We just proved that is one-dimensional.

Therefore, it is sufficient to prove that . We left as an exercise that . In particular, we deduce that . Now,

Claim 2: For any representation , where denotes the set of fixed points.

Let . It is easy to show that for all , so that we deduce that . Therefore, . Now we notice that . Indeed, if then for all , hence ; conversely, if , hence . We conclude that

.

Finally, from Claim 1 and Claim 2, we deduce that the family of irreducible characters is orthonormal. Now, if denotes the subspace of spanning by the irreducible characters, we want to prove that or equivalently that .

So let . We want to prove that, for any representation , the function is zero. According to Property 1, is a direct sum of irreducible representations ; in particular, . Therefore, we may suppose without loss of generality that is irreducible.

Now, it is easy to show that for every , so that . But and according to Claim 1, so for some . Now,

,

hence . Now, we apply this result for the regular representation : for every ,

,

hence . We just prove that , so .

We now are able to precise Property 1:

**Property 3:** Let be a finite group and let denote its irreducible representations up to isomorphism. If is a representations of , then

.

**Proof.** According to Property 1, may be written as a direct sum of , say . Then because . But we saw during the proof of Property 2 that if and are isomorphic and otherwise. Therefore, is the number of representations in the decomposition isomorphic to . So Property 3 follows.

Property 3 is our main result from representation theory, and now we are able to prove the two following corollaries:

**Corollary 4:** Let be a finite group. The number of conjugacy classes is equal to the number of irreducible representations up to isomorphism.

**Proof.** We already noticed that isomorphic representations lead to equal characters. Conversely, Property 3 implies that two representations with the same character are isomorphic. Therefore, is equal to the dimension of , is equal to the number of irreducible characters according to Property 2, and now the number of irreducible characters is equal to the number of irreducible representations.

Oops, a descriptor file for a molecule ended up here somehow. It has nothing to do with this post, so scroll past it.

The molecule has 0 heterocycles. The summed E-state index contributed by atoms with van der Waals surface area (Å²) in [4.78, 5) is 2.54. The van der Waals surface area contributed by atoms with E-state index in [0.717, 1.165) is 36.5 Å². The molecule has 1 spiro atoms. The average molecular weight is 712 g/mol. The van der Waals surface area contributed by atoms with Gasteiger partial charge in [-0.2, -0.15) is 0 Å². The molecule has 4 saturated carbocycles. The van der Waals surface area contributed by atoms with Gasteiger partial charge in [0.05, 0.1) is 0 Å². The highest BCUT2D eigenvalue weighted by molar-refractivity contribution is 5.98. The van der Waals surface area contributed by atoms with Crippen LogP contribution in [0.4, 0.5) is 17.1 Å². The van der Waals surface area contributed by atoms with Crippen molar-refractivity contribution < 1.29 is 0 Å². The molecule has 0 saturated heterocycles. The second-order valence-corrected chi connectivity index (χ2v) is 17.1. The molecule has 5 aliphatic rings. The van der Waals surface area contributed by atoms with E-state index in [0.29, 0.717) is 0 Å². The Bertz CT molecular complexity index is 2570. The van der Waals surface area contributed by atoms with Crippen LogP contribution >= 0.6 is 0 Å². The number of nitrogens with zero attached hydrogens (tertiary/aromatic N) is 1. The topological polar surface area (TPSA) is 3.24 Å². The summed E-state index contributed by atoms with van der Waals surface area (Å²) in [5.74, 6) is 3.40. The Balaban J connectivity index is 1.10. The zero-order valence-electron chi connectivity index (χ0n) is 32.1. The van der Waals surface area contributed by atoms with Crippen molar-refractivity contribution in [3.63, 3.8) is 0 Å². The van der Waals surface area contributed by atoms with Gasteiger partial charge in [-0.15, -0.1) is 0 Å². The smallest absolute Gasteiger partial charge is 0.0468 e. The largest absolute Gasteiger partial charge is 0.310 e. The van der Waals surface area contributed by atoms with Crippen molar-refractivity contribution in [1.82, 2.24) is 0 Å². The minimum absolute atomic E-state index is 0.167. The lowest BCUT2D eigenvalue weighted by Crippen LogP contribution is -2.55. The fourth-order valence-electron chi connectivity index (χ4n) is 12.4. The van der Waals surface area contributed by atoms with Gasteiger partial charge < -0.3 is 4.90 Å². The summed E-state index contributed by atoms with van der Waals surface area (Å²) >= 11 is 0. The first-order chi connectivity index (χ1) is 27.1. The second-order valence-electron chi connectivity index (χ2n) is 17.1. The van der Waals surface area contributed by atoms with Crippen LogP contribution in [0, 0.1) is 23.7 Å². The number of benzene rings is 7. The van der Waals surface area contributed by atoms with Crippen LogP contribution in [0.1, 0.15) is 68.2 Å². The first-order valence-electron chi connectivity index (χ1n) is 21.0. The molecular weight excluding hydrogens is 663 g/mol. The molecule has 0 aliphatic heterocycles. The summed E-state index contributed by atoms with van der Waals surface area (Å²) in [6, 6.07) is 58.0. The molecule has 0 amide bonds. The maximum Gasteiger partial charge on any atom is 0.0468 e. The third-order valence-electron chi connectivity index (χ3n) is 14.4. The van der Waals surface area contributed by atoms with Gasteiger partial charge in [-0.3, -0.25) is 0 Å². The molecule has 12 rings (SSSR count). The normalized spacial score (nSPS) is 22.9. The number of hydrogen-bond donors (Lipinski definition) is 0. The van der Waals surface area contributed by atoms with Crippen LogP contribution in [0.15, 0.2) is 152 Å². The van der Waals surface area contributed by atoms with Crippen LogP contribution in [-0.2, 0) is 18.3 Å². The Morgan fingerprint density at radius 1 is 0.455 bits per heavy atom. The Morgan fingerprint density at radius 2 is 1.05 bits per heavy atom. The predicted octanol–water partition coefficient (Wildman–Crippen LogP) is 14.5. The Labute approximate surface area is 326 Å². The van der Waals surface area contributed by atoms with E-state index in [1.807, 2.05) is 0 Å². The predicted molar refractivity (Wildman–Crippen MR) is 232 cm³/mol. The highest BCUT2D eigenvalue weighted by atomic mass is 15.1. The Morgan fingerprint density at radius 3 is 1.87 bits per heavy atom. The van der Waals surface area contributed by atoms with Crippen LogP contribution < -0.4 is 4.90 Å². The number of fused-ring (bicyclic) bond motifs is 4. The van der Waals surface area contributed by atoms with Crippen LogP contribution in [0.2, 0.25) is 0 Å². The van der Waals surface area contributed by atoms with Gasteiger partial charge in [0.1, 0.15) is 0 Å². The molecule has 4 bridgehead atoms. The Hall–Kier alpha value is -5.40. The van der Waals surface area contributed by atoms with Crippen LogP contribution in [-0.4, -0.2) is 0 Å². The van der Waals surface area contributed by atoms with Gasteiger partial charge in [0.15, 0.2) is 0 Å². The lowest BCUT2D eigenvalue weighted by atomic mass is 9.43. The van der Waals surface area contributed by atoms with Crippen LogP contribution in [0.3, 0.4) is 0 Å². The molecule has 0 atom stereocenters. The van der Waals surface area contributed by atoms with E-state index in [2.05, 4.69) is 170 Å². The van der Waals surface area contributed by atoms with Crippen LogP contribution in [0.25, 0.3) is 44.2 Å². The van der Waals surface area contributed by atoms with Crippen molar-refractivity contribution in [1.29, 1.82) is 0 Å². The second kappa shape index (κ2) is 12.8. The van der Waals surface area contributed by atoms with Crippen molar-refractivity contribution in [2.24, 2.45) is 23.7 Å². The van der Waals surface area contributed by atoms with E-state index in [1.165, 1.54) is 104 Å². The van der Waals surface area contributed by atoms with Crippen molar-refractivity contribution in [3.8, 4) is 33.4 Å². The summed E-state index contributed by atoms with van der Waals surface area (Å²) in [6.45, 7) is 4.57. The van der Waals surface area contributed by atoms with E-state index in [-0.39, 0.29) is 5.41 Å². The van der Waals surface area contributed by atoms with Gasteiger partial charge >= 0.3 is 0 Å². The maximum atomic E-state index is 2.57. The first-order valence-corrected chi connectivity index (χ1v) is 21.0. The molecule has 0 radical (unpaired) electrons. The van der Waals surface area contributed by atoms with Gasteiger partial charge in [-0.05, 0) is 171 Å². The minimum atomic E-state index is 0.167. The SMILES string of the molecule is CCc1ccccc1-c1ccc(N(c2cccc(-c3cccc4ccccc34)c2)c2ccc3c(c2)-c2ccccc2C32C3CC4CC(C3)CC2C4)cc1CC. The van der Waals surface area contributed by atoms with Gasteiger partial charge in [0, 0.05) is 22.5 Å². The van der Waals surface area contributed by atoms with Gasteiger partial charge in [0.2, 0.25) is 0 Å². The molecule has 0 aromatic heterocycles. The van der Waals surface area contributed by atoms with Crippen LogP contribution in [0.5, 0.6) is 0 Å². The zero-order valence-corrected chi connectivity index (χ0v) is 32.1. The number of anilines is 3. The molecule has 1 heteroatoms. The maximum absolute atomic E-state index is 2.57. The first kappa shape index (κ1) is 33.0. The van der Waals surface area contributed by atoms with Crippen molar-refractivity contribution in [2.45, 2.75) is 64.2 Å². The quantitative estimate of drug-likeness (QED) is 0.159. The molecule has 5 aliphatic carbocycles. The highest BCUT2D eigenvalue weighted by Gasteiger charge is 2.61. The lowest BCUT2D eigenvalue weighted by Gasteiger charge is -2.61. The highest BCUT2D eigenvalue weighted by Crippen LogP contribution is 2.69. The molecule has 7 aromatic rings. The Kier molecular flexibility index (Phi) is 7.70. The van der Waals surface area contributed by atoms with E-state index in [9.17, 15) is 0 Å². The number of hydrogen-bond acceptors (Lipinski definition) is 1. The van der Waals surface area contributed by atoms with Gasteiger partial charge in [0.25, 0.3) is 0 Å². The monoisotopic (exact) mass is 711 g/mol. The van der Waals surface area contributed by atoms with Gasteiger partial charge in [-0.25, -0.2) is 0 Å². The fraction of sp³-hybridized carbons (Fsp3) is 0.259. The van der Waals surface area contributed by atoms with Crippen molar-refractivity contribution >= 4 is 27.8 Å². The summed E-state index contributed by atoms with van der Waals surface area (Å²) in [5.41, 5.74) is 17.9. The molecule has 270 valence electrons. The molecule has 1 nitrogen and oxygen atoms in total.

**Corollary 5:** Let be a finite group. Then where the sum is taken over the set of irreducible representations up to isomorphism.

**Proof.** Let be the regular representation. Let be the decomposition given by Property 3. Then

.

Of course, so it is sufficient to prove that . Notice that is a permutation matrix, so that is the number of fixed points of the function from to itself; therefore, if and otherwise. Hence

.

Corollary 5 follows.

Now we are ready to prove Theorem 3:

**Proof of Theorem 3.** Let denote the irreducible representations of up to isomorphism. Representations of degree 1 are only morphisms from to , so the number of such representations is equal to the number of morphisms from the abelian group to .

But this number turns out to be because the number of morphisms from a finite abelian group to is precisely ; we leave this statement as an exercise (hint: argue by induction on the number of factors in the decomposition of as a direct sum of cyclic groups).

Therefore, the formula given by Corollary 5 may be written as

,

where . Therefore,

and Theorem 3 follows.

In fact, the relation

proved above may be quite useful to compute for some small groups. For example, if denotes the quaternion group, its commutator subgroup is , so the relation above becomes ; therefore, according to Corollary 4, has five conjugacy classes, hence . (Noticing that is not abelian, we deduce that Theorem 1 is optimal.)

Another example is the symmetric group : its commutator subgroup is , so the relation above becomes ; therefore, has three conjugacy classes, hence . (Noticing that is not nilpotent, since , we deduce that Theorem 2 is optimal; however, a lot a nilpotent groups satisfies because we saw that a group satisfying has nilpotent-length at most two.)

For more information on commutativity degree of finite groups, see Anna Castelaz’s thesis *Commutativity degree of finite groups*. In particular, an elementary proof of Theorem 1 based on conjugacy class equation can be found there, as well as a complete classification of groups satisfying (see Proposition 5.1.4):

**Theorem:** Let be a finite group. If , then either

- is abelian,
- or for some abelian group and some -group (in this case, ),
- or where is an abelian group, and

.